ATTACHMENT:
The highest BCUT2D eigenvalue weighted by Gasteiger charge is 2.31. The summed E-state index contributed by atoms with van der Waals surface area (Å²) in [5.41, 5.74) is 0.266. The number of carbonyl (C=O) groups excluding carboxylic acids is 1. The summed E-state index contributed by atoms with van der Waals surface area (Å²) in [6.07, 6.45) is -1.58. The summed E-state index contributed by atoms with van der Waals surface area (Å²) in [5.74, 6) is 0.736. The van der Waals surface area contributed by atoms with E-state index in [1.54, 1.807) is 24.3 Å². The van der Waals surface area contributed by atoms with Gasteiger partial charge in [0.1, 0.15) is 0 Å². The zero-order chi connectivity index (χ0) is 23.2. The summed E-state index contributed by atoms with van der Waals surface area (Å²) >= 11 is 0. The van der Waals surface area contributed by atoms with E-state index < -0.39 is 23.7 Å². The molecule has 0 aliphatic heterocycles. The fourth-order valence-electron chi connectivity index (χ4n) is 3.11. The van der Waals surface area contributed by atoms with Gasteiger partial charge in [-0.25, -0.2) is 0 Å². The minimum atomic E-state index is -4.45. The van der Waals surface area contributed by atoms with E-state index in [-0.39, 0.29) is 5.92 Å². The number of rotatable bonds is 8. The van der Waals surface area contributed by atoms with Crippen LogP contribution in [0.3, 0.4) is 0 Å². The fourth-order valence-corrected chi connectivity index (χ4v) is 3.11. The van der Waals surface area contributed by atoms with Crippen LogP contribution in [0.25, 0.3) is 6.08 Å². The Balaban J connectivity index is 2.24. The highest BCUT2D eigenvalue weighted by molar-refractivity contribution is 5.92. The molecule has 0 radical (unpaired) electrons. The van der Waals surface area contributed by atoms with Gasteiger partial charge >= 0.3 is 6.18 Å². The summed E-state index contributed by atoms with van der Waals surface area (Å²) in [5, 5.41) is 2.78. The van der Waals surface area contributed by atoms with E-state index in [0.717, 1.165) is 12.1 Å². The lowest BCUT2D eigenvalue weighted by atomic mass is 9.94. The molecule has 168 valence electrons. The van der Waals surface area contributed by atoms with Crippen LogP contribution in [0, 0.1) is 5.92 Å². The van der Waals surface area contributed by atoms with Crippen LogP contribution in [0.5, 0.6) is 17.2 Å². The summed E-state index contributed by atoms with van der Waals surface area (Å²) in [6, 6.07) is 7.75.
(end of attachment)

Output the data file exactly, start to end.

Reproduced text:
The highest BCUT2D eigenvalue weighted by Gasteiger charge is 2.31. The summed E-state index contributed by atoms with van der Waals surface area (Å²) in [5.41, 5.74) is 0.266. The number of carbonyl (C=O) groups excluding carboxylic acids is 1. The summed E-state index contributed by atoms with van der Waals surface area (Å²) in [6.07, 6.45) is -1.58. The summed E-state index contributed by atoms with van der Waals surface area (Å²) in [5.74, 6) is 0.736. The van der Waals surface area contributed by atoms with E-state index in [1.54, 1.807) is 24.3 Å². The van der Waals surface area contributed by atoms with Gasteiger partial charge in [0.1, 0.15) is 0 Å². The zero-order chi connectivity index (χ0) is 23.2. The summed E-state index contributed by atoms with van der Waals surface area (Å²) >= 11 is 0. The van der Waals surface area contributed by atoms with E-state index < -0.39 is 23.7 Å². The molecule has 0 aliphatic heterocycles. The fourth-order valence-electron chi connectivity index (χ4n) is 3.11. The van der Waals surface area contributed by atoms with Gasteiger partial charge in [-0.25, -0.2) is 0 Å². The minimum atomic E-state index is -4.45. The van der Waals surface area contributed by atoms with E-state index in [-0.39, 0.29) is 5.92 Å². The number of rotatable bonds is 8. The van der Waals surface area contributed by atoms with Crippen LogP contribution in [0.3, 0.4) is 0 Å². The fourth-order valence-corrected chi connectivity index (χ4v) is 3.11. The van der Waals surface area contributed by atoms with Crippen LogP contribution in [0.25, 0.3) is 6.08 Å². The Balaban J connectivity index is 2.24. The highest BCUT2D eigenvalue weighted by molar-refractivity contribution is 5.92. The molecule has 0 radical (unpaired) electrons. The van der Waals surface area contributed by atoms with Gasteiger partial charge >= 0.3 is 6.18 Å². The summed E-state index contributed by atoms with van der Waals surface area (Å²) in [5, 5.41) is 2.78. The van der Waals surface area contributed by atoms with E-state index in [0.717, 1.165) is 12.1 Å². The lowest BCUT2D eigenvalue weighted by atomic mass is 9.94. The molecule has 168 valence electrons. The van der Waals surface area contributed by atoms with Crippen LogP contribution in [0, 0.1) is 5.92 Å². The van der Waals surface area contributed by atoms with Crippen LogP contribution in [0.5, 0.6) is 17.2 Å². The summed E-state index contributed by atoms with van der Waals surface area (Å²) in [6, 6.07) is 7.75.